Sly direction by Denise Boutin smooths away the rough spots and injects abundant, richly observed subversiveness into scenes dogged at times by David Yazbeck's slightly inconsistent song craft. Actors break the fourth wall and offer self-referential jokes while the better-than-usual (and nicely choreographed) chorus gets lots of tongue-in-cheek moments of their own throughout the production.

Boutin has cast a solid love triangle. Brian Rucci brings debonair ennui to veteran con man Lawrence, emcees smoothly through the proceedings, and gets even better in the later going as the over-the-top Dr. Shuffhausen. The other primary scoundrel Freddy is played with boundless energy and standout vocal chops by Randy Davidson. Christine Voytko is winsome and deceptively earnest, spot-on in the character of, well, Christine.

Among the secondary leads, Michael King consistently pulls the biggest laughs as the mildly corrupt but always human police chief Andre. His love interest Muriel (Tracy Funke) matches King's excellent singing and shows sweet vulnerability. Emily Stisser brings lots of life to the essentially cameo role of Okie cowgirl and heiress Jolene.

Kudos to the stage crew; the seemingly simple set transforms ingeniously in a flash and scene changes are done with the precision of an Indy pit crew. Musical director Paul Feyer leads a clever four-piece band that sounds bigger than it is. Of note to parents, there are a few highly suggestive moments on stage, plus some salty language.

In the pet-peeve department, this reviewer wishes the body mics worn by the principals were less visible; but on the plus side, every word is audible and the audience's experience is the better for it.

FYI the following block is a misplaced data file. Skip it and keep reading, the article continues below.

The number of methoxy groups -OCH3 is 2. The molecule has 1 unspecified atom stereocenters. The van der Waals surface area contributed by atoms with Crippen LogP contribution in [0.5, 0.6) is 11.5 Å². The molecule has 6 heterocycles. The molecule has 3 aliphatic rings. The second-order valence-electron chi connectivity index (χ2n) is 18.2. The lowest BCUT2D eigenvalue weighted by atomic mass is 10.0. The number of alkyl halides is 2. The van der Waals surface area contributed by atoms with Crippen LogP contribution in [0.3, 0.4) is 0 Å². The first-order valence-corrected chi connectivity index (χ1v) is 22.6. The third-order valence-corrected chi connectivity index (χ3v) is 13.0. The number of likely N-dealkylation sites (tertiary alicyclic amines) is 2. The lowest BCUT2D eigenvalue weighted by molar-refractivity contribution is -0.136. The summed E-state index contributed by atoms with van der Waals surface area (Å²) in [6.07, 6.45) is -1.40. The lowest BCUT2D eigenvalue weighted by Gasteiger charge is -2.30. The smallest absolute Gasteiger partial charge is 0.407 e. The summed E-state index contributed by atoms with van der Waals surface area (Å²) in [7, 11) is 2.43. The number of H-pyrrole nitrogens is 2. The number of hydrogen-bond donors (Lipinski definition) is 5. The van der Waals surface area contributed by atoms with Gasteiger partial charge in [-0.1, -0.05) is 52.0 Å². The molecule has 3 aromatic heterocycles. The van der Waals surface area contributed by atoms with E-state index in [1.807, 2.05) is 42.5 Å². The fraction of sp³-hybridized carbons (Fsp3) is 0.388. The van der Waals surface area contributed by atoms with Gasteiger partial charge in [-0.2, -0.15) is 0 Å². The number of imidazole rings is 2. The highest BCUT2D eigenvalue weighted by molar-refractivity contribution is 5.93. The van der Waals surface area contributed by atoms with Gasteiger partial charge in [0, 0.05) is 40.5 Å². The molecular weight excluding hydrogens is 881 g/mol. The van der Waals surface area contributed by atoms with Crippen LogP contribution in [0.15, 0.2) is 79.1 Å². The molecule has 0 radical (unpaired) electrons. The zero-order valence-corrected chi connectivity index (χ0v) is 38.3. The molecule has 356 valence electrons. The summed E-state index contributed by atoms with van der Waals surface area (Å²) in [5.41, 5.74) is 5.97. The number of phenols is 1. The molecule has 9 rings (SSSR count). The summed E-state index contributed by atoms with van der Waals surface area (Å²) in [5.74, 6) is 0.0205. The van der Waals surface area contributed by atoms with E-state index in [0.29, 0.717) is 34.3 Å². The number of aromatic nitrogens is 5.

"Dirty Rotten Scoundrels" is top-shelf community theatre.

February 4, 2015

Nice Work If You Can Get It

The Bushnell, Hartford CT
through February 8, 2015
by Sharon Smith

“Nice Work If You Can Get It” marks a homecoming for the musical, which traces its origins to the Goodspeed Opera House down the road in East Haddam. The show went through many changes on the journey from CT, to Broadway, to Tony winner, and back again, but in all incarnations the heart and appeal lies in the classic music of George and Ira Gershwin.

Photo by Jeremy Daniel
In the madcap world of 1927 Prohibition, bootleggers, high society types, and a bevy of chorus girls collide in a mix of romance, mistaken identities, and slapstick high-jinx. This is the type of light and frothy story that finds gangsters posing as butlers and the vice squad partakes in more vices then it foils.

Mariah MacFarlane as rum-runner Billie Bendix is a splendid talent, with a strong voice and crack timing. It takes such a balance to sing “Someone to Watch Over Me” while holding a shotgun. A supporting cast of star-crossed lovers is top notch. Highlights include Aaron Fried and Stephanie Gandolfo’s, “Do It Again” and “Blah, Blah Blah.” Reed Campbell and Stephanie Harter Gilmore’s, “Looking for a Boy” is also a stand out, sung as it is from a swinging chandelier. In addition to “Looking” the choreography delights throughout, with the bathtub based “Delishious” yielding a bubbly surprise.

Any “new” Gershwin musical is sure to invoke comparison to 1992’s “Crazy For You” and while “Nice” may not have the rock-solid book of that show, it does have exciting choreography, delightful performances and the kind of exuberance that can make any audience temporarily forget the chilly weather outside.